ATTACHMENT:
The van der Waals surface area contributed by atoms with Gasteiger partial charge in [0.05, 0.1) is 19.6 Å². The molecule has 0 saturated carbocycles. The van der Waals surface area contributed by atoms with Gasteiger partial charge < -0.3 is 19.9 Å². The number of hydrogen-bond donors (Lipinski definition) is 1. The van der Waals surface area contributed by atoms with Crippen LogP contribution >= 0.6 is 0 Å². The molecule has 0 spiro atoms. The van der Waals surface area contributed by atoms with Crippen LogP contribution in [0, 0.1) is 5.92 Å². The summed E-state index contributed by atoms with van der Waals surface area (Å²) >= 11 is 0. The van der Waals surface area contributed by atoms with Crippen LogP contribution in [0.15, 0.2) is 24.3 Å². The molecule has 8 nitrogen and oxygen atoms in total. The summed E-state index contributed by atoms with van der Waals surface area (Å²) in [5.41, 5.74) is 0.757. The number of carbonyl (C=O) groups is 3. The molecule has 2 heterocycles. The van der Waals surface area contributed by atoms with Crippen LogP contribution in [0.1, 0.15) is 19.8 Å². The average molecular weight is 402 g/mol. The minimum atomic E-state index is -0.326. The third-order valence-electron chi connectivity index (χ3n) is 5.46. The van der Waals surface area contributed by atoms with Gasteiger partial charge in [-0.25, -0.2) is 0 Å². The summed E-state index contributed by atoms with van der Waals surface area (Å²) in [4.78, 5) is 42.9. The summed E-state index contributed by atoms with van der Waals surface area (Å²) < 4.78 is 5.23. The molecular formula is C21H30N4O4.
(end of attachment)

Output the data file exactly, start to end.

The van der Waals surface area contributed by atoms with Gasteiger partial charge in [0.05, 0.1) is 19.6 Å². The molecule has 0 saturated carbocycles. The van der Waals surface area contributed by atoms with Gasteiger partial charge < -0.3 is 19.9 Å². The number of hydrogen-bond donors (Lipinski definition) is 1. The van der Waals surface area contributed by atoms with Crippen LogP contribution >= 0.6 is 0 Å². The molecule has 0 spiro atoms. The van der Waals surface area contributed by atoms with Crippen LogP contribution in [0, 0.1) is 5.92 Å². The summed E-state index contributed by atoms with van der Waals surface area (Å²) >= 11 is 0. The van der Waals surface area contributed by atoms with Crippen LogP contribution in [0.15, 0.2) is 24.3 Å². The molecule has 8 nitrogen and oxygen atoms in total. The summed E-state index contributed by atoms with van der Waals surface area (Å²) in [5.41, 5.74) is 0.757. The number of carbonyl (C=O) groups is 3. The molecule has 2 heterocycles. The van der Waals surface area contributed by atoms with Crippen LogP contribution in [0.1, 0.15) is 19.8 Å². The average molecular weight is 402 g/mol. The minimum atomic E-state index is -0.326. The third-order valence-electron chi connectivity index (χ3n) is 5.46. The van der Waals surface area contributed by atoms with Gasteiger partial charge in [-0.25, -0.2) is 0 Å². The summed E-state index contributed by atoms with van der Waals surface area (Å²) in [4.78, 5) is 42.9. The summed E-state index contributed by atoms with van der Waals surface area (Å²) < 4.78 is 5.23. The molecular formula is C21H30N4O4.